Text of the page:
Shared Home Ownership Rules
With prices of houses and flats continuing to rise year on year, shared ownership has become a more appealing option for many people who cannot get on the housing ladder.
The basic idea is that people on low or average incomes can buy a stake in their home, rather than the entire cost. The rest of the money is put up by public bodies such as housing associations or from private developers, who would retain their stake in the property and charge rent on their stake.
There are clear advantages for people in areas where the average cost of a starter home is out of reach. By buying a shared ownership property, they can start to carve out their own property equity, paying off their mortgage, and hope that the price of their home rises so that in the future they can cash in their stake. They could then buy a new home, or use the money as a nest egg during retirement, or invest the money another way.
The different varieties of shared ownership
1. Shared ownership
The Government backs shared ownership as part of its ‘Help to Buy’ initiative and allows people to buy between 25 percent and 75 percent of their new home, which must be leasehold.
To be eligible, members of the household must have a combined income of no more than £80,000 a year, or £90,000 in London. They must also be either first-time buyers, former home owners who are unable to afford one now, or existing shared owners. Only approved agents appointed by the Government’s Home and Communities Agency are able to offer homes under the schemes.
What happens if you want to increase your stake in the property? This is known as ‘staircasing’ and involves getting the property re-valued. The stake is calculated at the new price so it is more expensive if the property price has risen. But this can be expensive as there are fees incurred for the valuation, legal expenses, stamp duty and arranging a new mortgage.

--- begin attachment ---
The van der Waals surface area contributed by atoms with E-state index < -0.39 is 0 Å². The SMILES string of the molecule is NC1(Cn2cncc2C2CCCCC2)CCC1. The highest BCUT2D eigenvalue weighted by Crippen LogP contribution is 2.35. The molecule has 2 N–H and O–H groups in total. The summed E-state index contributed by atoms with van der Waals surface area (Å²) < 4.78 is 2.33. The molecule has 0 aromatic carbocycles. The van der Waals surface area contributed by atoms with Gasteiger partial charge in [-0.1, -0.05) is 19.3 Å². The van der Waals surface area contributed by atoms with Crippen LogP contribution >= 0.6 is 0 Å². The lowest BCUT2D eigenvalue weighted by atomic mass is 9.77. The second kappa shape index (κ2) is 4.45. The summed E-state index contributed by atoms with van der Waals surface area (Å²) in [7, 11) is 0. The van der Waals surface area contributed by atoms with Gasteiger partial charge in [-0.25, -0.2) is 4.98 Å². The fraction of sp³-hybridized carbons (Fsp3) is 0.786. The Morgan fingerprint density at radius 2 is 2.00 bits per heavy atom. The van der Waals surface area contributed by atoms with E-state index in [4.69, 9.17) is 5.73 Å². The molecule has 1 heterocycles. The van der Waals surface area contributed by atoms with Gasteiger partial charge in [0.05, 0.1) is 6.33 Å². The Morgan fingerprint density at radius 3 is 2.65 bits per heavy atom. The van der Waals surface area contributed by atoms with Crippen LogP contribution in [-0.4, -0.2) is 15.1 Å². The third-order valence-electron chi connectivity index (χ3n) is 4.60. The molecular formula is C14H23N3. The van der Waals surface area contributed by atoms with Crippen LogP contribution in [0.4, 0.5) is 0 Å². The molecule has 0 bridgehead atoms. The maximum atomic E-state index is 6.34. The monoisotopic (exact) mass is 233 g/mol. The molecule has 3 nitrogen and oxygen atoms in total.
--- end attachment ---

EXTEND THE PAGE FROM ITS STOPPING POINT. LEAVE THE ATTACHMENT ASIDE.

When selling the property, the shared owners must give the housing association first refusal on the property and it also has the right to find the next buyer for the property.
There are also private investors who back shared ownership schemes and can offer more flexible eligibility criteria.
2. Shared equity
An alternative to shared ownership is shared equity. The Government’s Help to Buy initiative allows anyone with a 5 percent deposit who meets the criteria to get a special loan worth up to 20 percent of the home. It’s only available for new build homes, costing up to £600,000. But the equity loan is interest free for five years and is open to both first-time buyers and existing home owners.
Risks of shared ownership schemes
The main consequence of buying through a shared ownership scheme is that you have less control over your property than if you are the sole owner. This means no sub-letting the property. Many shared ownership homes are within apartment blocks which means there are ongoing costs for maintenance of communal areas. These ‘service charges’ can sometimes be very costly and leaseholders often have little control over the timing and amount of work done.
The process of selling the property is also more involved than for sole owners. Since a shared ownership home can only be bought by someone who meets the eligibility criteria, the number of potential buyers is reduced.
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A mortgage is secured on your home. Think carefully before securing other debts against a home. Your home may be repossessed if you do not keep up repayments on your mortgage.
This article is for information only and must not be considered as financial advice. We always recommend that you seek independent financial advice before making any financial decisions. Investments can go down as well as up and you may get back less than you invested.